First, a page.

US8655069Mar 5, 2010Feb 18, 2014Microsoft CorporationUpdating image segmentation following user input
US8659658Feb 9, 2010Feb 25, 2014Microsoft CorporationPhysical interaction zone for gesture-based user interfaces
US8660303Dec 20, 2010Feb 25, 2014Microsoft CorporationDetection of body and props
US8660310Dec 13, 2012Feb 25, 2014Microsoft CorporationSystems and methods for tracking a model
US8667519Nov 12, 2010Mar 4, 2014Microsoft CorporationAutomatic passive and anonymous feedback system
US8670029Jun 16, 2010Mar 11, 2014Microsoft CorporationDepth camera illuminator with superluminescent light-emitting diode
US8675981Jun 11, 2010Mar 18, 2014Microsoft CorporationMulti-modal gender recognition including depth data
US8676581Jan 22, 2010Mar 18, 2014Microsoft CorporationSpeech recognition analysis via identification information
US8681255Sep 28, 2010Mar 25, 2014Microsoft CorporationIntegrated low power depth camera and projection device
US8681321Dec 31, 2009Mar 25, 2014Microsoft International Holdings B.V.Gated 3D camera
US8682028Dec 7, 2009Mar 25, 2014Microsoft CorporationVisual target tracking
US8686579Sep 6, 2013Apr 1, 2014Creative Kingdoms, LlcDual-range wireless controller
US8687044Feb 2, 2010Apr 1, 2014Microsoft CorporationDepth camera compatibility
US8693724May 28, 2010Apr 8, 2014Microsoft CorporationMethod and system implementing user-centric gesture control
US8702507Sep 20, 2011Apr 22, 2014Microsoft CorporationManual and camera-based avatar control
US8702515Apr 5, 2012Apr 22, 2014Mq Gaming, LlcMulti-platform gaming system using RFID-tagged toys
US8707216Feb 26, 2009Apr 22, 2014Microsoft CorporationControlling objects via gesturing
US8708821Dec 13, 2010Apr 29, 2014Creative Kingdoms, LlcSystems and methods for providing interactive game play
US8708824Mar 13, 2012Apr 29, 2014Nintendo Co., Ltd.Information processing program
US8711094Feb 25, 2013Apr 29, 2014Creative Kingdoms, LlcPortable gaming device and gaming system combining both physical and virtual play elements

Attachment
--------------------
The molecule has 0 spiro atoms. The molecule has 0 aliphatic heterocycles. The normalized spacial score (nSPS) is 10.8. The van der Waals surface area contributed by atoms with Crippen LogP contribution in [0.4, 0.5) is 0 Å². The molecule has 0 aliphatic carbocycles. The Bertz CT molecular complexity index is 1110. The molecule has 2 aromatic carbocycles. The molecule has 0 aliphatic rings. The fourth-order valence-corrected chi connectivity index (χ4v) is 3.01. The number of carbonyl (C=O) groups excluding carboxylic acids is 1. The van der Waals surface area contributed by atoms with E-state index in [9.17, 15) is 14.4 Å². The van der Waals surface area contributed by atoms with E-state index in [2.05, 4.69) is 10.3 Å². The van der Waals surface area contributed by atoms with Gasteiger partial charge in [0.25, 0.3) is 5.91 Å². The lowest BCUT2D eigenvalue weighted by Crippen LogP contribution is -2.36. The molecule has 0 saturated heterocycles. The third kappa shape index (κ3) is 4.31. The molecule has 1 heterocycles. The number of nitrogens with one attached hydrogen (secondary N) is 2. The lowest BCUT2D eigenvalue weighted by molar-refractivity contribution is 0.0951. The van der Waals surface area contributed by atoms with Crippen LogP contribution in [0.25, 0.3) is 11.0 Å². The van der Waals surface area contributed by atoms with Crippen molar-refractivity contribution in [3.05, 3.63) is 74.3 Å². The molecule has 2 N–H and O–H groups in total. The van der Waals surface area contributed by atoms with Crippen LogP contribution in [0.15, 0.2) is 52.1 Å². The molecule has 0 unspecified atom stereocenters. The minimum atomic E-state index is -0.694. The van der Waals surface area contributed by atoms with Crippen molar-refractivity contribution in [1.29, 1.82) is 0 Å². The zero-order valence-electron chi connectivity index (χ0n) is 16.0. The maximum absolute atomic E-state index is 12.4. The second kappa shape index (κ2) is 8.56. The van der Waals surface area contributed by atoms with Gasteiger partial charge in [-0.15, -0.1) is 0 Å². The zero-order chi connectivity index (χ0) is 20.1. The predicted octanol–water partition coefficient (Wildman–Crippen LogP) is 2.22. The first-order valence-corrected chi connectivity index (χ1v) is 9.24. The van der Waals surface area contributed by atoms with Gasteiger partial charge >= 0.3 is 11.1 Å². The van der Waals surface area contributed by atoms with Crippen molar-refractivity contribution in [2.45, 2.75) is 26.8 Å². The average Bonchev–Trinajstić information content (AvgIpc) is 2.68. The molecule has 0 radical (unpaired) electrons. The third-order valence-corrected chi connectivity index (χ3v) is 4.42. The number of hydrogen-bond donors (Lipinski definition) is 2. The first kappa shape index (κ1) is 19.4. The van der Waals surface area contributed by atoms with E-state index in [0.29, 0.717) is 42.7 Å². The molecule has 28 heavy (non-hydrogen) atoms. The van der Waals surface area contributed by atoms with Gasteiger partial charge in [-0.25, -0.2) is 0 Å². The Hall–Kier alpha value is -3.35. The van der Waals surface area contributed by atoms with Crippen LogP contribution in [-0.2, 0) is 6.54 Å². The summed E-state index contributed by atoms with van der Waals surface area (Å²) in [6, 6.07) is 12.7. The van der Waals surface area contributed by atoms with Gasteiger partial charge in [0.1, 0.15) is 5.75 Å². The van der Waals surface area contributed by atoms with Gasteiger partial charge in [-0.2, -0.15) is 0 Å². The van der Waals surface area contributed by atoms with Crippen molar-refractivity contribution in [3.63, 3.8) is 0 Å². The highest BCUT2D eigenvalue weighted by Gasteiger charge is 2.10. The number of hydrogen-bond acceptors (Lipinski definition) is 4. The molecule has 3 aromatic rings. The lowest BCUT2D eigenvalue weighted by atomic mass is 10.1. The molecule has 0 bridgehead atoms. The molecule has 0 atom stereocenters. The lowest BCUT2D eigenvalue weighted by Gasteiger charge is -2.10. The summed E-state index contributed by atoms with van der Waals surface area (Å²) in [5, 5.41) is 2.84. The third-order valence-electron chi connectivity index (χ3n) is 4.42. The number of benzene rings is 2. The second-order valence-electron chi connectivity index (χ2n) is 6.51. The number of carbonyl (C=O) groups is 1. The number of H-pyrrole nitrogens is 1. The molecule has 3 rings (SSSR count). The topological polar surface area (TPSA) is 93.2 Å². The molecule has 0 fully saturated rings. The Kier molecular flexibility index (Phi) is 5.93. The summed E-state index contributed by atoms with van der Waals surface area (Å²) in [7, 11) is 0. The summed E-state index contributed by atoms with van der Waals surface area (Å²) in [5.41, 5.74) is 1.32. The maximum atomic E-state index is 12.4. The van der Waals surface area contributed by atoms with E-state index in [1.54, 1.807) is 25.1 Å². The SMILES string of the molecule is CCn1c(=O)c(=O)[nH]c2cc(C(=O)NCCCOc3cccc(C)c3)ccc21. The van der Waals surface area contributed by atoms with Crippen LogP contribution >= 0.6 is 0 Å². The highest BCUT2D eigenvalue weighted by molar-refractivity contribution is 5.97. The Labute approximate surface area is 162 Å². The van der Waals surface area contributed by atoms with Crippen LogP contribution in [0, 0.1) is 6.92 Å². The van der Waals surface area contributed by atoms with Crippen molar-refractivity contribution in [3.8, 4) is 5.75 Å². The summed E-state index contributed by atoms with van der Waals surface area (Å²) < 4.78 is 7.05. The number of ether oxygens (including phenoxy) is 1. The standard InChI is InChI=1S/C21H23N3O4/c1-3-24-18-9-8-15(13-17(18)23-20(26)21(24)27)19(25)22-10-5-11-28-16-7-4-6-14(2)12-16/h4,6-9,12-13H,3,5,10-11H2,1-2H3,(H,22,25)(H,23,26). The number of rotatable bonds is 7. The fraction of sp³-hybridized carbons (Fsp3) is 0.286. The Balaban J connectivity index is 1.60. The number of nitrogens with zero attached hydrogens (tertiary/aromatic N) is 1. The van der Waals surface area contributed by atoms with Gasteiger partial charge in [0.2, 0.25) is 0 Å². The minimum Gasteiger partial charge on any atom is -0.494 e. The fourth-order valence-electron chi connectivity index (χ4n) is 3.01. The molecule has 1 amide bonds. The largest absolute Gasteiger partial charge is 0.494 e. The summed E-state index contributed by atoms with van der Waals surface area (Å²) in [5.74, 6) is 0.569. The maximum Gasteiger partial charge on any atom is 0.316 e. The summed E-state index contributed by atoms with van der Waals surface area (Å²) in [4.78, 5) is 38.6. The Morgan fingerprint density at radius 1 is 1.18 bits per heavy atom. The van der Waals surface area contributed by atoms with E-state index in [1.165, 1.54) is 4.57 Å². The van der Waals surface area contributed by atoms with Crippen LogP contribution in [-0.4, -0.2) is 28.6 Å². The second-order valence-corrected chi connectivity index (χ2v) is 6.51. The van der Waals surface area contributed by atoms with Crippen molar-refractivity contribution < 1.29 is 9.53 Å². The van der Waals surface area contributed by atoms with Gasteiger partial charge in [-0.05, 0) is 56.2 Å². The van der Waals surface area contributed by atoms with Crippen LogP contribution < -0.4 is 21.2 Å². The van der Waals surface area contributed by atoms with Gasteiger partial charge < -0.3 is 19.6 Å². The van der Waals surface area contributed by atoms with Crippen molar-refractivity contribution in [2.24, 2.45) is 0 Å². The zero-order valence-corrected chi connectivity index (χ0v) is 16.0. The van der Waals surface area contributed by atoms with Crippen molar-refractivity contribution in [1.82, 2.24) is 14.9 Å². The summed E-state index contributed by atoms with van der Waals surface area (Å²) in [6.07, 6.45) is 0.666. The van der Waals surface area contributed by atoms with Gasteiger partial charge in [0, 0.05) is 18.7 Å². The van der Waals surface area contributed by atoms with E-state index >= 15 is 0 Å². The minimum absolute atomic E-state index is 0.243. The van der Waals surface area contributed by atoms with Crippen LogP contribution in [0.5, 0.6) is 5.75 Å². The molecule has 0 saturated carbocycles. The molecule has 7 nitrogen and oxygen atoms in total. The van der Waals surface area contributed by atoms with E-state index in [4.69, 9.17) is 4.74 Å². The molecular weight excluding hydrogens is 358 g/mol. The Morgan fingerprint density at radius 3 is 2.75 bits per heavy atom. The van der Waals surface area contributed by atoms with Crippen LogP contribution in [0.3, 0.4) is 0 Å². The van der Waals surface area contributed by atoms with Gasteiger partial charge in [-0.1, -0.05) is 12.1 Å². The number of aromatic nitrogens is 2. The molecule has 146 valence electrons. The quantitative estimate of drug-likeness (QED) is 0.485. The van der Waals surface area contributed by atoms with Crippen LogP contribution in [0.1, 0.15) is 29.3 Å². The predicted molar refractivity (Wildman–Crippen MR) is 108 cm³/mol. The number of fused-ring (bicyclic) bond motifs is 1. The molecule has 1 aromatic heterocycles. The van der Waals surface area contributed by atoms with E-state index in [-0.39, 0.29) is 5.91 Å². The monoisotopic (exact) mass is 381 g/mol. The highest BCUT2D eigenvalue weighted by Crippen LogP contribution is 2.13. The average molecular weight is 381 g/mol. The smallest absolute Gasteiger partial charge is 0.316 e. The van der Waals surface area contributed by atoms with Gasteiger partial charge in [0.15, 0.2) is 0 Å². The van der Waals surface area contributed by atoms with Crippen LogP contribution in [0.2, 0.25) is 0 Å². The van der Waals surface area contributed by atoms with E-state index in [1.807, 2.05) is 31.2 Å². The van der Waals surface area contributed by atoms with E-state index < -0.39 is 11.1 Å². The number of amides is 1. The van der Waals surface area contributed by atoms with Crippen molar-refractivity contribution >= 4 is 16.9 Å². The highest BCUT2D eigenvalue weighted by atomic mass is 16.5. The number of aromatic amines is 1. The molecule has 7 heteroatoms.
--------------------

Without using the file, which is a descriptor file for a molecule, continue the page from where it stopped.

US8717288Feb 28, 2012May 6, 2014Qualcomm IncorporatedMotion-based tracking
US8717469Feb 3, 2010May 6, 2014Microsoft CorporationFast gating photosurface
US8723118Oct 1, 2009May 13, 2014Microsoft CorporationImager for constructing color and depth images
US8724887Feb 3, 2011May 13, 2014Microsoft CorporationEnvironmental modifications to mitigate environmental factors
US8724906Nov 18, 2011May 13, 2014Microsoft CorporationComputing pose and/or shape of modifiable entities
US8744121May 29, 2009Jun 3, 2014Microsoft CorporationDevice for identifying and tracking multiple humans over time
US8745541Dec 1, 2003Jun 3, 2014Microsoft CorporationArchitecture for controlling a computer using hand gestures
US8749557Jun 11, 2010Jun 10, 2014Microsoft CorporationInteracting with user interface via avatar
US8751215Jun 4, 2010Jun 10, 2014Microsoft CorporationMachine based sign language interpreter
US8753165Jan 16, 2009Jun 17, 2014Mq Gaming, LlcWireless toy systems and methods for interactive entertainment
US8758136Mar 18, 2013Jun 24, 2014Mq Gaming, LlcMulti-platform gaming systems and methods
US8760395May 31, 2011Jun 24, 2014Microsoft CorporationGesture recognition techniques
US8760571Sep 21, 2009Jun 24, 2014Microsoft CorporationAlignment of lens and image sensor
US8762894Feb 10, 2012Jun 24, 2014Microsoft CorporationManaging virtual ports
US8773355Mar 16, 2009Jul 8, 2014Microsoft CorporationAdaptive cursor sizing
US8775916May 17, 2013Jul 8, 2014Microsoft CorporationValidation analysis of human target
US8781156Sep 10, 2012Jul 15, 2014Microsoft CorporationVoice-body identity correlation
US8782567Nov 4, 2011Jul 15, 2014Microsoft CorporationGesture recognizer system architecture
US8786730Aug 18, 2011Jul 22, 2014Microsoft CorporationImage exposure using exclusion regions
US8787658Mar 19, 2013Jul 22, 2014Microsoft CorporationImage segmentation using reduced foreground training data
US8788973May 23, 2011Jul 22, 2014Microsoft CorporationThree-dimensional gesture controlled avatar configuration interface
US8788977 *Dec 10, 2008Jul 22, 2014Amazon Technologies, Inc.Movement recognition as input mechanism
US8790180Feb 1, 2013Jul 29, 2014Creative Kingdoms, LlcInteractive game and associated wireless toy
US8803800Dec 2, 2011Aug 12, 2014Microsoft CorporationUser interface control based on head orientation
US8803888Jun 2, 2010Aug 12, 2014Microsoft CorporationRecognition system for sharing information